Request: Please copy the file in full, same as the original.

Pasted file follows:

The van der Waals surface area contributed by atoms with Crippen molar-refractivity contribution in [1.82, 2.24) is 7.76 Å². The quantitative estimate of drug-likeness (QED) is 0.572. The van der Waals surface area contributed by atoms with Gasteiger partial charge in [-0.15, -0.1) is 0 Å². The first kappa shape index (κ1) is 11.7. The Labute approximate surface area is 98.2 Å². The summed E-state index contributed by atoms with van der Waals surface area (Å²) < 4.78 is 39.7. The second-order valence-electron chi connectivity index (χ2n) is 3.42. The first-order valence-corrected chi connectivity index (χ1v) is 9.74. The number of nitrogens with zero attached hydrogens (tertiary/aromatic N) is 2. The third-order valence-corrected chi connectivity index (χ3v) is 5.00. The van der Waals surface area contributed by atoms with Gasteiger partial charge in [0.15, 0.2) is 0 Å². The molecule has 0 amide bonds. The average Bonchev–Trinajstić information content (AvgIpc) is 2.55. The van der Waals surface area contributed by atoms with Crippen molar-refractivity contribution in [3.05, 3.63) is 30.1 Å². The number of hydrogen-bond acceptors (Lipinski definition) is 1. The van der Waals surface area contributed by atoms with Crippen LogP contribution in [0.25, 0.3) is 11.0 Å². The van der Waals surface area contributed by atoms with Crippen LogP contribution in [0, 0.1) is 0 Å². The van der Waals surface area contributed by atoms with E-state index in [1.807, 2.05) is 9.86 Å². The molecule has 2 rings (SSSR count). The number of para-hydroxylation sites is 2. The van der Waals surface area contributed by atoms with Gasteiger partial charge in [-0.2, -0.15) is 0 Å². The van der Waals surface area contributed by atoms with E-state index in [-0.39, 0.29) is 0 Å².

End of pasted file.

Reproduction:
The van der Waals surface area contributed by atoms with Crippen molar-refractivity contribution in [1.82, 2.24) is 7.76 Å². The quantitative estimate of drug-likeness (QED) is 0.572. The van der Waals surface area contributed by atoms with Gasteiger partial charge in [-0.15, -0.1) is 0 Å². The first kappa shape index (κ1) is 11.7. The Labute approximate surface area is 98.2 Å². The summed E-state index contributed by atoms with van der Waals surface area (Å²) < 4.78 is 39.7. The second-order valence-electron chi connectivity index (χ2n) is 3.42. The first-order valence-corrected chi connectivity index (χ1v) is 9.74. The number of nitrogens with zero attached hydrogens (tertiary/aromatic N) is 2. The third-order valence-corrected chi connectivity index (χ3v) is 5.00. The van der Waals surface area contributed by atoms with Gasteiger partial charge in [0.15, 0.2) is 0 Å². The molecule has 0 amide bonds. The average Bonchev–Trinajstić information content (AvgIpc) is 2.55. The van der Waals surface area contributed by atoms with Crippen molar-refractivity contribution in [3.05, 3.63) is 30.1 Å². The number of hydrogen-bond acceptors (Lipinski definition) is 1. The van der Waals surface area contributed by atoms with Crippen LogP contribution in [0.25, 0.3) is 11.0 Å². The van der Waals surface area contributed by atoms with Crippen LogP contribution in [0, 0.1) is 0 Å². The van der Waals surface area contributed by atoms with E-state index in [1.807, 2.05) is 9.86 Å². The molecule has 2 rings (SSSR count). The number of para-hydroxylation sites is 2. The van der Waals surface area contributed by atoms with Gasteiger partial charge in [-0.2, -0.15) is 0 Å². The van der Waals surface area contributed by atoms with E-state index in [-0.39, 0.29) is 0 Å².